Kane mulls mental health services options

Others oppose disabilities funding question

Published: Wednesday, Oct. 16, 2013 5:30 a.m. CDT

(Continued from Page 1)

GENEVA – Kane County could move in coming days to establish a countywide body to try to find ways to better distribute scarce resources to agencies in Kane that provide services to those with mental illness, substance abuse issues or developmental disabilities.

But just how the county reaches that point remains an open question, as some prominent county officials continue to express skepticism over a path suggested by Kane County’s Mental Health Advisory Committee.

Tuesday, representatives of the committee updated the County Board on its work.

William Beith, assistant Gilberts village administrator and mental health committee member, reiterated the panel’s three recommended goals.

Those include creating a central “web portal” through the county health department’s website to help county residents more easily locate services close to home; create a single countywide board, called a “708 board,” to oversee the distribution of funds for mental health services; and to create a committee to oversee the transition to such a countywide system.

A new countywide system would replace the current system under which portions of the county are served by township- or city-based 708 boards. Those boards were established by voters through local referendums, and include seven southern Kane townships and each of the Tri-Cities.

No 708 boards exist in the northern portions of the county.

Beith said establishing a countywide system is important to allow the county to save money and improve service by creating a more efficient distribution system.

And improving the mental health service system in Kane also could reduce the jail population, saving taxpayers money, Beith said.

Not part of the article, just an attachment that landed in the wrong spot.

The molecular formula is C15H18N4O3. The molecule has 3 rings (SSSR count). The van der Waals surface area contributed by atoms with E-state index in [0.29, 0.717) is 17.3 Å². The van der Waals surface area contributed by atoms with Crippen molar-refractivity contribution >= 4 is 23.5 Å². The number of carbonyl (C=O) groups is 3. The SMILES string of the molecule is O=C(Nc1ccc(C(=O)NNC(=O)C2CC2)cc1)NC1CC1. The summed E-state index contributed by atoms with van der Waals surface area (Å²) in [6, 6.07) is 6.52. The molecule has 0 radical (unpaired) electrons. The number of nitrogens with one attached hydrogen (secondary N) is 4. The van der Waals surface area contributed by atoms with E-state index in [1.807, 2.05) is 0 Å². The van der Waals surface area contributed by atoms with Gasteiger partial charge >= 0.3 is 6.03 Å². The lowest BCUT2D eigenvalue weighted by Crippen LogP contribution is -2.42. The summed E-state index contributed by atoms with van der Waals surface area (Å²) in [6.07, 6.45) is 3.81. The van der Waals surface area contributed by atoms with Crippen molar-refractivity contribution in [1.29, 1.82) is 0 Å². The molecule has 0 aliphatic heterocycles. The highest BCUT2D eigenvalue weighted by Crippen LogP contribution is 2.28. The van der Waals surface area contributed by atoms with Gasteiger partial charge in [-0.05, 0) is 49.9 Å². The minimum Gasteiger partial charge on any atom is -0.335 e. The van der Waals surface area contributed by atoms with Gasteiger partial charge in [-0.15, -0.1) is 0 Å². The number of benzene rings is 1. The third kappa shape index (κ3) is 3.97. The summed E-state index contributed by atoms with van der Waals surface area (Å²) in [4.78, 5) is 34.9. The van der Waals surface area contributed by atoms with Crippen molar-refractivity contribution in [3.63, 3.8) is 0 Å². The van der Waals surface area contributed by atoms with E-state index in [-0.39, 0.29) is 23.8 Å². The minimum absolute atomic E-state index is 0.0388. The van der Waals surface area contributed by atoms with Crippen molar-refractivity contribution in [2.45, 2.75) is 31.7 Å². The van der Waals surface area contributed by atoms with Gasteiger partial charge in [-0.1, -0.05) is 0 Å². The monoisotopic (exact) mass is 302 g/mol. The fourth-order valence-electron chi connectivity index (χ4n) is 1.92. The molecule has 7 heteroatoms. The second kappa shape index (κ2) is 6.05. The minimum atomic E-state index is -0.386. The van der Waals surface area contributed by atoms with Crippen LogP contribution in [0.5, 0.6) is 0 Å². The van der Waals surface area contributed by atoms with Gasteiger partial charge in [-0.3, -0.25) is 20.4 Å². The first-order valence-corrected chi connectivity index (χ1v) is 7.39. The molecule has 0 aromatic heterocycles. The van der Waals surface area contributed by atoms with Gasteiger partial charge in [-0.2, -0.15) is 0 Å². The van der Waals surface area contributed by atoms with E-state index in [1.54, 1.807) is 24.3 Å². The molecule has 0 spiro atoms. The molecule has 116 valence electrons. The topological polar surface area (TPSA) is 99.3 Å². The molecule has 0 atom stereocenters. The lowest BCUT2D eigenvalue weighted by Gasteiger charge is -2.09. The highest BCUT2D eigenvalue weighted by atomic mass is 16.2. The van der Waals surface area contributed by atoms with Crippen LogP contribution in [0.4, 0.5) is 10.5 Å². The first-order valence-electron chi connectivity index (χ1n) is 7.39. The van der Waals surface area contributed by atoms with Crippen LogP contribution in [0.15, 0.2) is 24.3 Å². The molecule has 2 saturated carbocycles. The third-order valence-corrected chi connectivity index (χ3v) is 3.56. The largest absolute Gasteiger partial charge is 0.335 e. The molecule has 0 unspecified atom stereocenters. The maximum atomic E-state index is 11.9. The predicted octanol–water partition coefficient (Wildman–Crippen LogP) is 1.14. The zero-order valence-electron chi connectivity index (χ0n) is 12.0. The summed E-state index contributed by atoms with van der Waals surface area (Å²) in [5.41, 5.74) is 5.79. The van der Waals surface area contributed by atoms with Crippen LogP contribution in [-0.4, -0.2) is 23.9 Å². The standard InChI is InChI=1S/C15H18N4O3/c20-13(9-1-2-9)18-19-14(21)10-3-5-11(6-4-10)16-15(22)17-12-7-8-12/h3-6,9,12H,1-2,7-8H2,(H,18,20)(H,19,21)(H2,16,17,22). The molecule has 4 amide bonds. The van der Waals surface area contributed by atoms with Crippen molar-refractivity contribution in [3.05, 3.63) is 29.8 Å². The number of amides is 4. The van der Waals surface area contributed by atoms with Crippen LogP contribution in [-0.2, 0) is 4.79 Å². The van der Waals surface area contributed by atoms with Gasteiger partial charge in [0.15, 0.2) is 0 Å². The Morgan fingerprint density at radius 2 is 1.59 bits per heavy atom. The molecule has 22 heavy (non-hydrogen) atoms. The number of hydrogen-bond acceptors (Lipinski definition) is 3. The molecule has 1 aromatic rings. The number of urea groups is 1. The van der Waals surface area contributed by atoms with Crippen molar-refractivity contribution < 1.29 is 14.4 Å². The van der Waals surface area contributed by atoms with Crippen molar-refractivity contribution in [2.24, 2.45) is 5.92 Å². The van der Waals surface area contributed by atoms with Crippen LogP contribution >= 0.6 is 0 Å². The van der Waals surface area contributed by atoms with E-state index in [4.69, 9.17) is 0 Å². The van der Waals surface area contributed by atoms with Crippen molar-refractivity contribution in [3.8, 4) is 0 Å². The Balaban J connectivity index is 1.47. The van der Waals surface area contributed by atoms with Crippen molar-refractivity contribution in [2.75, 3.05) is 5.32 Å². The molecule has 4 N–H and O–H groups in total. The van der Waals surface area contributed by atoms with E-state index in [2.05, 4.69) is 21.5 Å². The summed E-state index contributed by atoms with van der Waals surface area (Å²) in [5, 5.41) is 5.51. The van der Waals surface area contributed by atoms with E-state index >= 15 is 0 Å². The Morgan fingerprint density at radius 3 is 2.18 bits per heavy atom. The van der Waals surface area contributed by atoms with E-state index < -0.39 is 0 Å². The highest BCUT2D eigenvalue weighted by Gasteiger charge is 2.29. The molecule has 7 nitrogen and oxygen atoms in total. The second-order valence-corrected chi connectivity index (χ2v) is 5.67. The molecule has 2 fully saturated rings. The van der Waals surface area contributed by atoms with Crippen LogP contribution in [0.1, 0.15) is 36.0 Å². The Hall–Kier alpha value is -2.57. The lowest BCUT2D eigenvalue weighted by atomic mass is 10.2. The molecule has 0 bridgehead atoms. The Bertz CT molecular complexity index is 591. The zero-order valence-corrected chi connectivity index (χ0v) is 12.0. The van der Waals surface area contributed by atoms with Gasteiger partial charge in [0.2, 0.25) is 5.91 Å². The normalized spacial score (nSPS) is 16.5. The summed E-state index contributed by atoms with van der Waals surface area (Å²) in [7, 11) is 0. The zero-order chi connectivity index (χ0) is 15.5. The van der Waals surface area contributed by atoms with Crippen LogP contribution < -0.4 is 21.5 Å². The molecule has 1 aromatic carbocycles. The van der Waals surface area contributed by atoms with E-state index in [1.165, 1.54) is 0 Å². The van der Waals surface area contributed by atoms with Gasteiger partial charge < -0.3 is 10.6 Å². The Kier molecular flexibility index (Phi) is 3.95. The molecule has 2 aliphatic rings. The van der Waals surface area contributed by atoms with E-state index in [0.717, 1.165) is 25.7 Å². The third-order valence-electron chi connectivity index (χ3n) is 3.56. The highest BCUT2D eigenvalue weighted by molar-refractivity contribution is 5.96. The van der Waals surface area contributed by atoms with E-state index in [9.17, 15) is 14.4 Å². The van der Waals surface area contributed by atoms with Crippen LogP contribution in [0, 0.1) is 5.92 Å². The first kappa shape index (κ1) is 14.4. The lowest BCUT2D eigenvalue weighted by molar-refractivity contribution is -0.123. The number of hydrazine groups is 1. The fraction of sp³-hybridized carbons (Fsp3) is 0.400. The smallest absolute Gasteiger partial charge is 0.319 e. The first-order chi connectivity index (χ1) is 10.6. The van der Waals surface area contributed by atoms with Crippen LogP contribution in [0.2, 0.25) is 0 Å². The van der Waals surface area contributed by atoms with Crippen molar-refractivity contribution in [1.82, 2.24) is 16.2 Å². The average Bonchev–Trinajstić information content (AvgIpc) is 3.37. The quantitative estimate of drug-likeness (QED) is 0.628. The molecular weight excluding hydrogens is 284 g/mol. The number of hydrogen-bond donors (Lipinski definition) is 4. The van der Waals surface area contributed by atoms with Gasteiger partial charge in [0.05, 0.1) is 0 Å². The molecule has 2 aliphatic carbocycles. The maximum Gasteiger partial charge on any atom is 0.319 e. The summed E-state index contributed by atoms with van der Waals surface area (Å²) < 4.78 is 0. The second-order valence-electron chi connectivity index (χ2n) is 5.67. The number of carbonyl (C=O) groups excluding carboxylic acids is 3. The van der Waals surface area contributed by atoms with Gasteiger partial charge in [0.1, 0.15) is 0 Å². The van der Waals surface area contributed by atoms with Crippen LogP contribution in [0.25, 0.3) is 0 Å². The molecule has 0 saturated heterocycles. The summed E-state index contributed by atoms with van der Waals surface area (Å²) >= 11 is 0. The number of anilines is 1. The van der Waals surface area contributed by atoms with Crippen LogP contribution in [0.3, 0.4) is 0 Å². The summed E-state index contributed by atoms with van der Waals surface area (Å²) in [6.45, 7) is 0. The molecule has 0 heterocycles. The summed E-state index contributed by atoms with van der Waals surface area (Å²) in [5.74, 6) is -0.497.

County Board members appeared largely supportive of the concept of creating a more efficient system. But some, including Kane County Board Chairman Chris Lauzen, while supporting the concept of the countywide system, wondered whether there might be a better way than creating a new system in one fell swoop.

He suggested the county consider seeking to create a 708 board for the areas not now served by one, and then move to consolidate all the 708 boards at a later date.

The discussion comes as county voters prepare to vote next spring on a referendum that would create a new property tax levy to fund services specifically for county residents with developmental disabilities.

The new tax is estimated to increase the tax burden by about $100 a year for the owner of a $300,000 home.

The referendum was placed on the ballot through a citizen initiative, after the County Board refused a request to put the question before voters. At that time, several board members used the work of the Mental Health Advisory Committee to justify their opposition to allowing voters the chance to decide the fate of the tax.

Recently, an effort spearheaded by Allen Skillicorn, an East Dundee village trustee and local conservative activist, has arisen to urge Kane County voters to oppose the referendum.

Skillicorn said his opposition is not based on opposing aid for those with disabilities.

Rather, he said he is questioning “the timing and the efficiency of creating another level of government.” He
also said he believes the additional property tax burden would be too much for Kane County residents, who
already pay among the highest property tax rates in the U.S.

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